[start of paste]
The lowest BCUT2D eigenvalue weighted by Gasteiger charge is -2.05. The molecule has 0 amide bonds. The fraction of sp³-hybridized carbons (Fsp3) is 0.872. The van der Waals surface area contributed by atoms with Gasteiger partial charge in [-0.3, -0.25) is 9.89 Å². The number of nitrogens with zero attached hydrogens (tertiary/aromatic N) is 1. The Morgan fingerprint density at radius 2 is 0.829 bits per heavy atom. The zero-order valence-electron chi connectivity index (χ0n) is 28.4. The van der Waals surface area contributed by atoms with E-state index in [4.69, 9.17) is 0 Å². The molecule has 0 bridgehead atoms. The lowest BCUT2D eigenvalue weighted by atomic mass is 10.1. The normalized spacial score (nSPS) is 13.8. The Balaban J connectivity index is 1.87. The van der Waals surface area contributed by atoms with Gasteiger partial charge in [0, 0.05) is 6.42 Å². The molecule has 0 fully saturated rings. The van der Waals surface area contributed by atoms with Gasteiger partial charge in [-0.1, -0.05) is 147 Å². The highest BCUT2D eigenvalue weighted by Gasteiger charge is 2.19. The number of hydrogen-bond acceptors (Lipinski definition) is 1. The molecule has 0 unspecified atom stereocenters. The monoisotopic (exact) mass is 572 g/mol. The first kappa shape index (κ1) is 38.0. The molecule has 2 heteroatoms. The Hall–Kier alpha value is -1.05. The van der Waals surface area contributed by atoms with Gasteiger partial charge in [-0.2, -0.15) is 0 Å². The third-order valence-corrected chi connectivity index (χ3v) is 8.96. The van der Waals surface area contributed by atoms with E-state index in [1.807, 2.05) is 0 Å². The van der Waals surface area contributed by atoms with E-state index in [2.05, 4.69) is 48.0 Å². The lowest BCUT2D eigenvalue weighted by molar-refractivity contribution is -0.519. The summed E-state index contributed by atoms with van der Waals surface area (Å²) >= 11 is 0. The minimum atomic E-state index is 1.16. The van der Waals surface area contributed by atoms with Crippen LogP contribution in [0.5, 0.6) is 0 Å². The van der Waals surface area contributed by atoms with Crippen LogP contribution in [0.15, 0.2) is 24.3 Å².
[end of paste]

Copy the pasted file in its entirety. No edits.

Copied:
The lowest BCUT2D eigenvalue weighted by Gasteiger charge is -2.05. The molecule has 0 amide bonds. The fraction of sp³-hybridized carbons (Fsp3) is 0.872. The van der Waals surface area contributed by atoms with Gasteiger partial charge in [-0.3, -0.25) is 9.89 Å². The number of nitrogens with zero attached hydrogens (tertiary/aromatic N) is 1. The Morgan fingerprint density at radius 2 is 0.829 bits per heavy atom. The zero-order valence-electron chi connectivity index (χ0n) is 28.4. The van der Waals surface area contributed by atoms with E-state index in [4.69, 9.17) is 0 Å². The molecule has 0 bridgehead atoms. The lowest BCUT2D eigenvalue weighted by atomic mass is 10.1. The normalized spacial score (nSPS) is 13.8. The Balaban J connectivity index is 1.87. The van der Waals surface area contributed by atoms with Gasteiger partial charge in [0, 0.05) is 6.42 Å². The molecule has 0 fully saturated rings. The van der Waals surface area contributed by atoms with Gasteiger partial charge in [-0.1, -0.05) is 147 Å². The highest BCUT2D eigenvalue weighted by Gasteiger charge is 2.19. The number of hydrogen-bond acceptors (Lipinski definition) is 1. The molecule has 0 unspecified atom stereocenters. The monoisotopic (exact) mass is 572 g/mol. The first kappa shape index (κ1) is 38.0. The molecule has 2 heteroatoms. The Hall–Kier alpha value is -1.05. The van der Waals surface area contributed by atoms with Gasteiger partial charge in [-0.2, -0.15) is 0 Å². The third-order valence-corrected chi connectivity index (χ3v) is 8.96. The van der Waals surface area contributed by atoms with E-state index in [1.807, 2.05) is 0 Å². The van der Waals surface area contributed by atoms with E-state index in [2.05, 4.69) is 48.0 Å². The lowest BCUT2D eigenvalue weighted by molar-refractivity contribution is -0.519. The summed E-state index contributed by atoms with van der Waals surface area (Å²) >= 11 is 0. The minimum atomic E-state index is 1.16. The van der Waals surface area contributed by atoms with Crippen LogP contribution in [0.5, 0.6) is 0 Å². The van der Waals surface area contributed by atoms with Crippen LogP contribution in [0.15, 0.2) is 24.3 Å².